HomeGroupsTalkZeitgeist
Hide this

Results from Google Books

Click on a thumbnail to go to Google Books.

Concurrent Programming in Java(TM): Design…
Loading...

Concurrent Programming in Java(TM): Design Principles and Pattern (2nd… (edition 1999)

by Doug Lea

Series: Java Series

MembersReviewsPopularityAverage ratingConversations
221None52,606 (4.21)None
Member:sptz45
Title:Concurrent Programming in Java(TM): Design Principles and Pattern (2nd Edition) (Java Series)
Authors:Doug Lea
Info:Prentice Hall PTR (1999), Edition: 2, Paperback, 432 pages
Collections:Your library
Rating:
Tags:None

Work details

Concurrent Programming in Java: Design Principles and Patterns by Doug Lea

None.

None
Loading...

Sign up for LibraryThing to find out whether you'll like this book.

No current Talk conversations about this book.

No reviews
no reviews | add a review
You must log in to edit Common Knowledge data.
For more help see the Common Knowledge help page.
Series (with order)
Canonical title
Original title
Alternative titles
Original publication date
People/Characters
Important places
Important events
Related movies
Awards and honors
Epigraph
Dedication
First words
Quotations
Last words
Disambiguation notice
Publisher's editors
Blurbers
Publisher series
Original language

References to this work on external resources.

Wikipedia in English (3)

Book description
Haiku summary

Amazon.com Amazon.com Review (ISBN 0201310090, Paperback)

Concurrent Programming in Java, 2nd Edition surveys a wide field of research in parallelism and concurrency and shows how to do more with multithreading in Java with dozens of patterns and design tips. Written for the advanced Java developer, this book offers a comprehensive tour of leading-edge thinking about parallel coding processes.

Within the dozens of techniques and tips offered here, this book accomplishes at least two goals. First, it shows how concurrency is implemented by default within Java, with material on how built-in features (like the synchronized keyword and its memory model) can be expected to perform when dealing with multiple threads. Naturally, Java threads themselves are also covered, including priorities, scheduling, and the like.

Much of this book looks at ways to improve performance of concurrent code beyond the simple default strategies. After defining criteria for measuring concurrent code (such as safety and "liveness," a measure of running live threads effectively), the book presents dozens of techniques for letting threads work together safely. For the working Java programmer, coverage of patterns that have been implemented in the downloadable java.concurrency package will be the most immediately useful. (Within this nearly encyclopedic survey, short code snippets are used for every pattern and concept.)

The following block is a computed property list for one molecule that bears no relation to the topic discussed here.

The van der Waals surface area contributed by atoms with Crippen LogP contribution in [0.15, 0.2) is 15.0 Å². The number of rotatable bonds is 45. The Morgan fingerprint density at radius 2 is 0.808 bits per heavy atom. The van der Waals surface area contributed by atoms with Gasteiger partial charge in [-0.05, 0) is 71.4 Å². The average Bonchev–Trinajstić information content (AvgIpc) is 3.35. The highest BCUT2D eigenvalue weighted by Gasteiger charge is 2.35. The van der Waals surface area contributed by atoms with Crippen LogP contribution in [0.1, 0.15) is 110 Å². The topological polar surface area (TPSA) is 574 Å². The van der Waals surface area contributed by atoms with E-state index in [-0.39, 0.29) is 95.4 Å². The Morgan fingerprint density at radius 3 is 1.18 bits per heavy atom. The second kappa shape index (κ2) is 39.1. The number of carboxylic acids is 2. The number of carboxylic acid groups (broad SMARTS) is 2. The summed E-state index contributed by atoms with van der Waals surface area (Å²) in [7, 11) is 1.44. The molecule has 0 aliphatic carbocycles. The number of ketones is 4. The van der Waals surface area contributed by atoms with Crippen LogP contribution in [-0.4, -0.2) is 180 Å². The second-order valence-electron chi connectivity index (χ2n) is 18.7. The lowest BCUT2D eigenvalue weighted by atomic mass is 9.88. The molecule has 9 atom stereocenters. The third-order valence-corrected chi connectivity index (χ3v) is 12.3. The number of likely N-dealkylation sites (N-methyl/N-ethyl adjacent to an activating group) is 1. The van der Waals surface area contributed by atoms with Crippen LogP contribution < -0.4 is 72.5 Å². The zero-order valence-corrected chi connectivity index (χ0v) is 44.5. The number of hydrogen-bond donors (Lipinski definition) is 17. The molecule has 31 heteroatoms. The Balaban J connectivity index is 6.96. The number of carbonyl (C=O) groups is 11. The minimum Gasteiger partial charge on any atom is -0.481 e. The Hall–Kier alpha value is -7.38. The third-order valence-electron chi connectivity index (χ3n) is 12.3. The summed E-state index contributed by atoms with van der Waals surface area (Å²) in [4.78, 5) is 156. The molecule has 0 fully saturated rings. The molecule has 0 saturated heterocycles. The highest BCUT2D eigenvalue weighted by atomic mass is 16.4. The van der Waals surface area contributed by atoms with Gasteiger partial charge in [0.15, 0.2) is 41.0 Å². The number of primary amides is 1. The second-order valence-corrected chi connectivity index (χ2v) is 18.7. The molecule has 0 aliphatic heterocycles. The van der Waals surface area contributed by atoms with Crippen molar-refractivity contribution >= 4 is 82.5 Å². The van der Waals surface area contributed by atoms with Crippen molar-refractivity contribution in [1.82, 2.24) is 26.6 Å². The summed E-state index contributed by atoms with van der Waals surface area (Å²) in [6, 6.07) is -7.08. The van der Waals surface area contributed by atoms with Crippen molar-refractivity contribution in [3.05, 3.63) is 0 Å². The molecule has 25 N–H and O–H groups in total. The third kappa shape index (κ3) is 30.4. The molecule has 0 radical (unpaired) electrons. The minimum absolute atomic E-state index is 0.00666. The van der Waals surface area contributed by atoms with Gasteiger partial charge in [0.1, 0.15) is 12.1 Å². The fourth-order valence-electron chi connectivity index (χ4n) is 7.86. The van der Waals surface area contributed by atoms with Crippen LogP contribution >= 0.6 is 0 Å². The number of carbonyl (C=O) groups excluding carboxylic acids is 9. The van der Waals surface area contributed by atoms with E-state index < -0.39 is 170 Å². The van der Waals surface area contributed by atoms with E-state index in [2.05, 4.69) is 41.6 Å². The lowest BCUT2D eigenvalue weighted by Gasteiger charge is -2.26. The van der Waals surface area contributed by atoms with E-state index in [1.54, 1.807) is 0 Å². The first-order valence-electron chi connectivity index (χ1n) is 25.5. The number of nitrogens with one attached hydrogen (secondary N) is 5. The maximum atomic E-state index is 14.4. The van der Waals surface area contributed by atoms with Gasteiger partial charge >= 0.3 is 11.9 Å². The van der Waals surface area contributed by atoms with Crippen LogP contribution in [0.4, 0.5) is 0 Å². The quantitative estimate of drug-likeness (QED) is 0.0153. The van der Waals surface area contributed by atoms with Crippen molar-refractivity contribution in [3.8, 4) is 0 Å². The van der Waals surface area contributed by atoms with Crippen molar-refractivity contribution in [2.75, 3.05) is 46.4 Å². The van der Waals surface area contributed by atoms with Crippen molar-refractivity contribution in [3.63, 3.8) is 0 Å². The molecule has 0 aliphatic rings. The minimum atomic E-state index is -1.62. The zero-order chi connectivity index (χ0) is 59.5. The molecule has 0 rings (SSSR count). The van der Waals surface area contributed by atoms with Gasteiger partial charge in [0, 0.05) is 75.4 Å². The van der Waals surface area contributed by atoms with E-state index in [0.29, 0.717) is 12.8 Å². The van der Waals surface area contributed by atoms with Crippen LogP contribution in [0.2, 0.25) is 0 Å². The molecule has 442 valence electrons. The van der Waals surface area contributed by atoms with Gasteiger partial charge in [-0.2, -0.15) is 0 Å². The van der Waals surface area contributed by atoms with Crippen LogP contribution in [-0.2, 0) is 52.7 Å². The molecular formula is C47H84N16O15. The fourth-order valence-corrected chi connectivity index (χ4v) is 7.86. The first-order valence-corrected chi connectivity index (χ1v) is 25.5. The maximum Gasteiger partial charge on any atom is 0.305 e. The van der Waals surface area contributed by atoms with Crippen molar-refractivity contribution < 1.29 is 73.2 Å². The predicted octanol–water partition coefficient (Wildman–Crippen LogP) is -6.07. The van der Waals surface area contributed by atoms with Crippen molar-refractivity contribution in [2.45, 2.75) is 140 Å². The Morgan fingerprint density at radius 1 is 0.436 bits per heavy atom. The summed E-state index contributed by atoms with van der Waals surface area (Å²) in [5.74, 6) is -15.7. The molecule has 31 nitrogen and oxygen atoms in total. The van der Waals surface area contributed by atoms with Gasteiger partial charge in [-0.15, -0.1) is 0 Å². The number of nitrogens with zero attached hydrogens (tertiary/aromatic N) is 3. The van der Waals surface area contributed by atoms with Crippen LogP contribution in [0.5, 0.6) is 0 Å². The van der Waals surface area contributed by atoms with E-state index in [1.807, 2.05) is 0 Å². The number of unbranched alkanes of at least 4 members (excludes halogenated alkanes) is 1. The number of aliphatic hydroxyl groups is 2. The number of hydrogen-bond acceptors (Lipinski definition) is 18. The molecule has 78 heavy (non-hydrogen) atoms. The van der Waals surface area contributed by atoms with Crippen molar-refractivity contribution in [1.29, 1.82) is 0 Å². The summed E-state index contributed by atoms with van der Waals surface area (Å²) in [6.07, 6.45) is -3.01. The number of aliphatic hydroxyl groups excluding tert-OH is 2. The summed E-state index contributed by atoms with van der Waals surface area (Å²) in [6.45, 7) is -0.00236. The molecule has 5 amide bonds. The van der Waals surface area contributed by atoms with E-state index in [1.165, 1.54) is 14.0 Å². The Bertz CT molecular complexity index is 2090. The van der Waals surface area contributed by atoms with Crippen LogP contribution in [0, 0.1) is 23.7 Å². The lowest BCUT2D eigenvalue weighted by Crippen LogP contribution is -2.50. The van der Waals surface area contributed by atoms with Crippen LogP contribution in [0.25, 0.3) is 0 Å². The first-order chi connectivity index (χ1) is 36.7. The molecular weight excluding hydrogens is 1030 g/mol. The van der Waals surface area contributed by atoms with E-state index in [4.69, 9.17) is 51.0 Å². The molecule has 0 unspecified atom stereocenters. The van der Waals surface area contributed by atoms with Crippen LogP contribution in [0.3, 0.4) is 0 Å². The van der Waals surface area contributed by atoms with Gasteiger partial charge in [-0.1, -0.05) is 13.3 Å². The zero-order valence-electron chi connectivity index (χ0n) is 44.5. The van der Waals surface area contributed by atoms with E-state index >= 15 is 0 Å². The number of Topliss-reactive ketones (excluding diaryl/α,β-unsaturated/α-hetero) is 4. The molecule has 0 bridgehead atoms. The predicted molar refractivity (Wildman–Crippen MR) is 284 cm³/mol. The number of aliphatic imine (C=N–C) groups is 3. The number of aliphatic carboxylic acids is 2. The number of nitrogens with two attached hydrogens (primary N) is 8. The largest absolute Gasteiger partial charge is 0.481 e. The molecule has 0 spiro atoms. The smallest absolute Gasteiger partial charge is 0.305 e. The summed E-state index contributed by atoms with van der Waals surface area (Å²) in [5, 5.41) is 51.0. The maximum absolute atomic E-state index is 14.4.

Though theoretical at times, this book offers plenty of ideas and sample code to get you started thinking of ways to improve multithreaded code.

Impressively comprehensive, Concurrent Programming in Java offers a veritable bible of techniques for doing two things at once with threads in Java. It's a worthwhile guide to the state-of-the-art strategies for improving the performance of your Java threads. --Richard Dragan

Topics covered: Threads and concurrency in Java, design considerations (safety, liveness, and performance), Before/After Patterns, layering, adapters, immutability and synchronization, deadlock, resource ordering, the Java Memory Model and concurrency, using the java.concurrency package, confinement, refactoring for concurrency, mutexes, read-write locks, recovering from failure, notifications, semaphores, latches, exchanges, transactions, one-way messages, worker threads, polling and event-driven I/O, parallelism techniques (fork/join, computation trees, and barriers), Communicating Sequential Processes (CSP).

(retrieved from Amazon Thu, 12 Mar 2015 18:12:44 -0400)

(see all 2 descriptions)

No library descriptions found.

Quick Links

Swap Ebooks Audio
8 wanted2 pay

Popular covers

Rating

Average: (4.21)
0.5
1
1.5
2
2.5
3 4
3.5
4 5
4.5 1
5 7

Is this you?

Become a LibraryThing Author.

 

You are using the new servers! | About | Privacy/Terms | Help/FAQs | Blog | Store | APIs | TinyCat | Legacy Libraries | Early Reviewers | Common Knowledge | 118,497,432 books! | Top bar: Always visible